Sediment and biofilm affect disinfectant decay rates during long-term operation of simulated reclaimed water distribution systems†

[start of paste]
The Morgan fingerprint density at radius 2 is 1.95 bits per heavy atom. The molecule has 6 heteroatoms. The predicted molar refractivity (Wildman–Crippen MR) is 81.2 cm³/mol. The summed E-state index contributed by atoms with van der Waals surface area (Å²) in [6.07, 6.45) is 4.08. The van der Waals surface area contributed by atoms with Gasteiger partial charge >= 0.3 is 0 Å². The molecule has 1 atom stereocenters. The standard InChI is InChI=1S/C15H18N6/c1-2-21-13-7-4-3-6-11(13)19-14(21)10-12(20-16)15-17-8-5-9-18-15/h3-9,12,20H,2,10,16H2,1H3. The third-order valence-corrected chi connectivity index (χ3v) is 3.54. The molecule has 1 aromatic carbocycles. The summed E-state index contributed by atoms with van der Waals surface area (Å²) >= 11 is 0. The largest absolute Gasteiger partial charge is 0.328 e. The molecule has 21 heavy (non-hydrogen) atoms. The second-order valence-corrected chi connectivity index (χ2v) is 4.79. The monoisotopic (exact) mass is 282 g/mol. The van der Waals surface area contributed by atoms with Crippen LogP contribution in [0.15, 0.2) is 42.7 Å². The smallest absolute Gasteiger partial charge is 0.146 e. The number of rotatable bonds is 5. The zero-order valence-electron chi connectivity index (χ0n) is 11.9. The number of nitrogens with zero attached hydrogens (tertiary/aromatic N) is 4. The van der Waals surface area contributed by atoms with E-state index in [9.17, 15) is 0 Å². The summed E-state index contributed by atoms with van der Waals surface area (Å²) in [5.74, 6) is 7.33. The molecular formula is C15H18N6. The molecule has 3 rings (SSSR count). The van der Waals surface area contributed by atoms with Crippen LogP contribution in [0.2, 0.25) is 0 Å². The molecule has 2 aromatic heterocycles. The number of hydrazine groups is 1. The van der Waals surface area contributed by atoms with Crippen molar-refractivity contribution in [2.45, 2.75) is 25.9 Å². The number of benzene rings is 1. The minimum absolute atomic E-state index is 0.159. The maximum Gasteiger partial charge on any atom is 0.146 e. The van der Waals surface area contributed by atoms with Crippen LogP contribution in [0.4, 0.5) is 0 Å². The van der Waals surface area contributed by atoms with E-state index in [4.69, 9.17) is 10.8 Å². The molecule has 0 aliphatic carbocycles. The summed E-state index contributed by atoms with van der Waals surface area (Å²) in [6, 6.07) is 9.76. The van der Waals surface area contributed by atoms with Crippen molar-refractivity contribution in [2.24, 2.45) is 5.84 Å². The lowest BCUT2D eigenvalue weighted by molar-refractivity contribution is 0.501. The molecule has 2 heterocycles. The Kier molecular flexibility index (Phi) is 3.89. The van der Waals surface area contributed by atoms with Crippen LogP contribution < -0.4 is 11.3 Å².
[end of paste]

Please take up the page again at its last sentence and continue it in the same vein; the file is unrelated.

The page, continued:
Changing chemistry and microbiology of reclaimed water as it is conveyed via reclaimed water distribution systems (RWDSs) can influence water quality at the point of use. Two simulated RWDSs comprised of 0.32 cm tubes (“Tube” RWDSs) and 10 cm diameter pipes (“Pipe” RWDSs) were designed to investigate how extremes in water age (32 min versus 5 d) and surface area to volume ratio (6.25 cm−1versus 0.20 cm−1) affect the potential for sediment accumulation, disinfectant decay, and chemical and microbial water quality under controlled treatment conditions. Effluent from a conventional municipal wastewater treatment plant was breakpoint chlorinated and treated with and without biological filtration, followed by three disinfectant conditions: no residual, 4 mg L−1 chlorine or 4 mg L−1 chloramine. After three years of operation, accumulated sediment occupied 0.32–3.2% of the total volume of the first pipe segment. The unfiltered chlorine condition had an order of magnitude less influent turbidity and sediment accumulation than conditions with no residual or chloramine, resulting in lower levels of biological activity and slower depletion of disinfectants and dissolved oxygen. The sediment in pipes receiving chloraminated water was highly biologically active and created a high disinfectant demand due to nitrification. In contrast, the tube RWDSs did not accumulate sediment. The Tube rigs with chloramine and no residual had heavy bio-foulant growth, which resulted in rapid depletion of chloramine. Biofilm was the main source of disinfectant demand in the chlorine tubes. An improved holistic understanding of RWDSs chemistry, biology and operation will help achieve desired water qualities at the point of use.